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How Lithuania fast-tracked green procurement

Challenge: In 2020, only 5% of Lithuania’s public procurement spending by value used green criteria that favor environmentally friendly products and services. The government wanted to shift that to 100% by 2023.

Approach: Lithuania launched an ambitious public procurement reform in 2021 to reduce the country’s carbon footprint and ensure every public procurement decision considers its environmental impact. The government took three key steps:
i) careful planning for the green transition;
ii) implementing green public procurement (GPP) in practice with a focus on building the capacity of public buyers; and
iii) learning powered by data-driven monitoring with a public dashboard.

Results: Levels of green procurement uptake across Lithuanian public institutions have increased to 94% by value and 93% by total procedures as of 1 December 2023. The Government is now moving beyond measuring outputs like the use of green criteria to focus on the outcomes from better procurement, such as reducing Lithuania’s carbon footprint, working with OCP and Kaunas Technology University. It is currently developing a methodology to calculate the impact of green public procurement on CO2 emissions in high-carbon sectors such as energy and transport and specific products such as paper.

The reformers share their top tips on implementing green procurement here.

If you catch a bus in the port town of Klaipeda, Lithuania, there’s a good chance it will be a ‘Dancer’. The electric bus is assembled locally and made with materials that include recycled PET plastic. Its lightweight construction means the vehicle uses less energy than its competitors and can run on smaller, fast-charging batteries.

The city government of Klaipeda runs the Dancer bus service through a comprehensive, 10-year lease agreement that is the first purchase of its kind in the country, a result of Lithuania’s shift to using green criteria for public contracts.

«We didn’t only procure buses, but a whole service package that includes delivering the buses, their full technical service and maintenance, constructing charging stations, and electricity supply and insurance,” Klaipeda municipality’s Director of Finance and Project Management Department, Elida Mantulovė, told local media when the service won an innovation award last year.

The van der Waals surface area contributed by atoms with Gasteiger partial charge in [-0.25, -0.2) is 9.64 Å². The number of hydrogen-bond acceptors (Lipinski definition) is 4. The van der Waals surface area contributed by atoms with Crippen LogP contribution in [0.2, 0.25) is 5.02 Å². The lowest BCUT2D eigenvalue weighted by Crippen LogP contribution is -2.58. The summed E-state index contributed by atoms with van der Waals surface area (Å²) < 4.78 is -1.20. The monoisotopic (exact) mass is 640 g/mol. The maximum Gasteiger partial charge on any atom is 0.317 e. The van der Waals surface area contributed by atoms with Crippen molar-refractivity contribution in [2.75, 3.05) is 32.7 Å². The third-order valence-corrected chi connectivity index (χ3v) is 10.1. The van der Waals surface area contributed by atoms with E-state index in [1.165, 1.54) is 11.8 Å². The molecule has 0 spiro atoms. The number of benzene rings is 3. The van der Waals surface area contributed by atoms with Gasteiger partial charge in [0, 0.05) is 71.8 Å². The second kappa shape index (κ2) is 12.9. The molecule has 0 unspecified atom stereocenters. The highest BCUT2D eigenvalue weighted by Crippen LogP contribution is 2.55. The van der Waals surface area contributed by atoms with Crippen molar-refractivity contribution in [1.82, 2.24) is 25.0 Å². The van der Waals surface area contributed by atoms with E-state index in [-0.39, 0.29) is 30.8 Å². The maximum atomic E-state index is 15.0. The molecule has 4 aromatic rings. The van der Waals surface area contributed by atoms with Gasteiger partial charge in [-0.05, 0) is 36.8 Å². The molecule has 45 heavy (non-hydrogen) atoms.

Klaipeda is far from the only public agency in Lithuania using innovative approaches to procurement to make its city greener and healthier.

Government buyers nationwide are making more environmentally friendly purchases following a major procurement reform that has seen the use of green criteria in contracting soar from 5% of the market by value in 2020 to 94% as of 1 December 2023.

Led by the LPPO and Ministry of Environment and Innovation, Lithuania launched the reform in 2021, boldly announcing their ambitious target of buying 100% green in less than three years by ministerial decree. Affecting around 4000 public buyers, the decree defines procurement as ‘green’ if it uses green criteria, recognized certificates, ecolabels or environmental management systems for no less than 50% of total procurement value. 

“Public buyers have the freedom to use the green criteria either as part of technical specifications, selection or award criteria, through contract implementation and through supplier qualification, for example by requiring an environmental management system certificate,” says Darius Vedrickas, Director the LPPO.